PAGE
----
BAC recently awarded nearly $900,000 in 235 grants to Brooklyn-based artists and arts organizations! We’re excited to share the work of our grantees–so don’t miss the performances and exhibitions happening all over the borough. Read on to see what’s coming up and stay tuned for more!
Public art may not be front of mind as you’re rushing between buildings in this winter weather, but don’t let the cold stop you from keeping up with open calls for artwork to beautify city spaces! To make things easier, we’ve rounded up a few upcoming opportunities with deadlines this winter. The New York City Department of Transportation, the Lower East Side Partnership, the Department of Cultural Affairs, and NYC Parks are all seeking artists to send proposals for artwork. Read on for details and how to apply.
Welcome to our teaching artist spotlight series! Today we’re highlighting Margo Brooks, a theater professional whose SU-CASA residencies bring seniors and middle school students together to create performances based on their own experiences. Margo has been a teaching artist with BAC since 2016. Read on to learn about her most recent production with students and seniors in Brownsville: ‘Change is Constant… But Still We Rise’ A History Alive! Show About Immigration, Discrimination, and Aspirations.
How did you get involved with Brooklyn Arts Council?
I started with BAC when ESTA [Elders Share The Arts] hired me; BAC funded the program so they were aware of my work. I was leading an inter-generational program in Brownsville. A representative from BAC attended the final event and they sent a photographer. The next year BAC offered me an after school program in the Bronx. From that point on I was a BAC teaching artist.
What do you like about teaching inter-generational groups?
Personally, I prefer to work with adults, but those opportunities are few and far between. This is the only after school program where I get to work with adults. In the room, I enjoy watching relationships build between the adults and the students bonding with each other and across generations. Last year all of the adults became friends, and they still keep in touch with each other. The participants prefer to work with the other age group and will feel cheated if they are in a group with just their peers. Additionally, inter-generational programs build community. My participants come from the same area. The teens bump into the seniors on the bus and at the store. When you build a bridge between separate groups, it has an impact outside of our room that can be seen in the surrounding community. The students have learned about a lot of programs in their neighborhood, and the seniors know the latest trends in the area. I love seeing the ripple effects of the program. Continue reading →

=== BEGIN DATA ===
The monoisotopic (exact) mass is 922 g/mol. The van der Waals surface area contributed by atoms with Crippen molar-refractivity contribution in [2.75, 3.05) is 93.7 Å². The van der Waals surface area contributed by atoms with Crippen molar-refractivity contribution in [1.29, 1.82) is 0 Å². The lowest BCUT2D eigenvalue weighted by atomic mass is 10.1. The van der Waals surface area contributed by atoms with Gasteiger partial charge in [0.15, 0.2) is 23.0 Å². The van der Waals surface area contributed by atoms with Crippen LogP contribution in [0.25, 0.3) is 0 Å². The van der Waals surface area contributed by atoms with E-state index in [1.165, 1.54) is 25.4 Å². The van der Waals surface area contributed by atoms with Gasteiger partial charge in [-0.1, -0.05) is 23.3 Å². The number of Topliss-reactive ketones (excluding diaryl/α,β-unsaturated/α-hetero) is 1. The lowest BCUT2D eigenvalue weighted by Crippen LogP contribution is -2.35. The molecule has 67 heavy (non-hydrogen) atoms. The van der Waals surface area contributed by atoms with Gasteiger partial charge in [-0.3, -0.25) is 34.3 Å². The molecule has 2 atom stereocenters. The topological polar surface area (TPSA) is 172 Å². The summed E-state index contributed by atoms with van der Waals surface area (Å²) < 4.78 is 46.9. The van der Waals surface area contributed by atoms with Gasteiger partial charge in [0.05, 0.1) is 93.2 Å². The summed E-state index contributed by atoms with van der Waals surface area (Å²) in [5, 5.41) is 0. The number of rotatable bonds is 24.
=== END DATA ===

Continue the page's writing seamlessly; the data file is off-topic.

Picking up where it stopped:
Brooklyn Arts Council’s Arts+ Innovation Incubator is a fiscal sponsorship program for individual artists and emerging organizations. The Incubator supports new artistic projects and ideas by enabling artists and groups to raise funds for nonprofit activities through tax-deductible, charitable contributions. Through the Arts+ Innovation Incubator, Brooklyn artists and arts organizations can take advantage of our online fundraising platform, receive advice and coaching on project management and development, and more.
Today we’re spotlighting Womanly Magazine, a health and art publication that successfully raised $18,000 in 2018 as a BAC fiscal sponsee! Womanly aims to lift up narratives often omitted in women’s magazines, highlighting discrimination in the health care system, inter-generational concerns, and issues of physical and sexual health expression. We asked founder and editor-in-chief Attia Taylor about the magazine and her experience with BAC’s Arts+ Innovation Incubator.
What sparked the idea for Womanly? How did you decide to combine art and health in one publication?
Growing up, I noticed major cultural barriers and information gaps that prevented important discussions about very common health concerns in my family and community. Womanly Magazine was born out of a need to see the health experiences of women who look like me reflected in accessible media. We created this magazine to fill the information gaps that we often see in our communities due to stigma, shame, inequality, and miseducation. As an artist, it felt natural for me to look to other creatives to build a publication that could reach people through art – whether that be through film, music, literary, or visual art. It’s a bit like hiding the medicine in the food.